Argentina's president emerged from mourning Monday vowing to honor the memory of her husband and predecessor, Nestor Kirchner, as she leads the country.
Cristina Fernandez spoke to the nation for the first time since Wednesday's heart attack death of Kirchner, a popular former president who was her closest ally and confidant in what many people viewed as a virtual joint presidency.
"It's the greatest sadness I've had in my life. It's the loss of the man who was my companion of 35 years, the companion of my life, of fights, of ideals ... a part of me has gone with him," she said, her voice breaking repeatedly.
Recalling her husband's body lying in state at the presidential palace, she thanked "all the men and women who mobilized, who wanted to see him, who wanted to say farewell, who prayed for him, who cried for him."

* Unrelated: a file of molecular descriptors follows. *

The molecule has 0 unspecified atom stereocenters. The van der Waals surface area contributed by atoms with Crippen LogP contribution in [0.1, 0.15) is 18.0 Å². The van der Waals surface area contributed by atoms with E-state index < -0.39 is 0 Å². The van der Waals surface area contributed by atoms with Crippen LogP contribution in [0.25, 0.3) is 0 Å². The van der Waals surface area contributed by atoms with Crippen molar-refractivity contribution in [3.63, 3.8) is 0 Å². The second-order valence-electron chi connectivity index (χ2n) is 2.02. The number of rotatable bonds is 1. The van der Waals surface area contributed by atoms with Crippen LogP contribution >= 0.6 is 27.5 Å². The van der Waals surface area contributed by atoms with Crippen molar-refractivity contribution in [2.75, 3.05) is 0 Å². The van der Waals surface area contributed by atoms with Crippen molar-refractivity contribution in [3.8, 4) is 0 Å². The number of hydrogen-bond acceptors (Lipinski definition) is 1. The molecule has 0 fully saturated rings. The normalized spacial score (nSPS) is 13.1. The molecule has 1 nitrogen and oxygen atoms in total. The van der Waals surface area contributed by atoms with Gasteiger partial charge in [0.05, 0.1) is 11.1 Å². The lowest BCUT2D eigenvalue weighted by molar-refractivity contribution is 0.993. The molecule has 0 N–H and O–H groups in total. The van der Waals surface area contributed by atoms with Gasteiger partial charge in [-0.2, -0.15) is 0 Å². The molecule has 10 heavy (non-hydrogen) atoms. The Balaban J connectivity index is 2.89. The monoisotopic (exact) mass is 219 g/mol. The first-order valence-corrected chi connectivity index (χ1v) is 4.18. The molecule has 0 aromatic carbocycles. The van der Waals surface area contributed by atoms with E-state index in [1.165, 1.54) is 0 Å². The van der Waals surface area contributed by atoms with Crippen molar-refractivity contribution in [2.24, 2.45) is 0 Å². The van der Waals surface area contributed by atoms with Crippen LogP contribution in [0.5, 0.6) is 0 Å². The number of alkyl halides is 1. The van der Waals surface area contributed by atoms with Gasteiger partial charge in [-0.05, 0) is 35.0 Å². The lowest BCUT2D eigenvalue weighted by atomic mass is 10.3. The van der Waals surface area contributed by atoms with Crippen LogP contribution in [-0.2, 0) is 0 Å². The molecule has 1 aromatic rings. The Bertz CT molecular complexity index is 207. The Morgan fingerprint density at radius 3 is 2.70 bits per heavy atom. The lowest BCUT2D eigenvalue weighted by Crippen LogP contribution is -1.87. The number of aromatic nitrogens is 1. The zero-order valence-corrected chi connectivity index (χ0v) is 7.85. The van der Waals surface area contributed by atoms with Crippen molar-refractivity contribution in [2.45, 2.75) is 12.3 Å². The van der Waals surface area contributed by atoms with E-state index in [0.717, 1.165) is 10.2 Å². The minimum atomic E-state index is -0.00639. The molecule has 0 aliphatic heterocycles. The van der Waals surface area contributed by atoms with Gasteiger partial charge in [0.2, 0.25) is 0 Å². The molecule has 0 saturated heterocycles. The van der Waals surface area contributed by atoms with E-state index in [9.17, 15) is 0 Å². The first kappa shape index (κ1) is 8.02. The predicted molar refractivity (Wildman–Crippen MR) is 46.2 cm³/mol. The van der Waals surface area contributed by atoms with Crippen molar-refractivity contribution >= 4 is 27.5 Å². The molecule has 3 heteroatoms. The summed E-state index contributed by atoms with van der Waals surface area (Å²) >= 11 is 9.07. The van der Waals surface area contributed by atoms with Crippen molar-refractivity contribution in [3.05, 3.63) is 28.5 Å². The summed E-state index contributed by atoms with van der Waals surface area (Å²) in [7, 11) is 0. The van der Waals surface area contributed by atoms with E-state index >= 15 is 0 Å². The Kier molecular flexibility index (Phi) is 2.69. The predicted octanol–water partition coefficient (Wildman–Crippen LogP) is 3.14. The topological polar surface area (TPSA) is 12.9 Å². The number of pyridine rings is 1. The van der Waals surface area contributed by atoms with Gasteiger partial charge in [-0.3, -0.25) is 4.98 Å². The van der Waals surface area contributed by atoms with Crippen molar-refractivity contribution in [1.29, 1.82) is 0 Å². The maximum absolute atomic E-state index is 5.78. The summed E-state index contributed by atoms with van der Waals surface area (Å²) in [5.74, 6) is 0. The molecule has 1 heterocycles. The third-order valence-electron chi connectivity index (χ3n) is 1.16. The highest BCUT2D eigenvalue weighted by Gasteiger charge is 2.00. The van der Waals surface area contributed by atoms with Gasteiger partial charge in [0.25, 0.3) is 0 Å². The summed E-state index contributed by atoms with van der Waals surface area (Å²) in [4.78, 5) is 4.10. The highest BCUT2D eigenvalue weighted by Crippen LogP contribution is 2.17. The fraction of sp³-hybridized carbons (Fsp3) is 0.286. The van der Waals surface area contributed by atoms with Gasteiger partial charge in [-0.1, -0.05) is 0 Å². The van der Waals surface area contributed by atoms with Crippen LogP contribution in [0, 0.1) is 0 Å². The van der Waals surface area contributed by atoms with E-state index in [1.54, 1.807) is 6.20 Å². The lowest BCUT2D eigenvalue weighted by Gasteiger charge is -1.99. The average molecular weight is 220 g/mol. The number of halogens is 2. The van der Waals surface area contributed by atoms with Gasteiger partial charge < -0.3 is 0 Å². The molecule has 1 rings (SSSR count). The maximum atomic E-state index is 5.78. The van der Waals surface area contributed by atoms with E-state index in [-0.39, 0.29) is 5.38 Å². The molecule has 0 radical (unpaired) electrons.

Fernandez said she would carry on in pursuing the couple's left-of-center economic and social policies.
"I want to tell all the Argentines that I have always felt a great sense of responsibility. On me depends the future of all the Argentines. Since this Wednesday, in addition to this responsibility I feel another: that of honoring his mandate and doing honor to his government, which transformed and changed the country. Many thanks to everyone for everything," she concluded between tears.
Supporters already are pushing Fernandez to run for re-election next year in the presidential race that Kirchner had talked about entering himself.
A poll taken the day after Kirchner's death suggests a big potential boost for the widow: The percentage of people who said they would vote for her in 2011 jumped from 30 percent to 44.5 percent, according to telephone poll of 1,000 people in metropolitan Buenos Aires, where most Argentines live.
None of a half-dozen potential rivals got more than 12 percent in the poll. The poll had error margin of plus or minus three percentage points.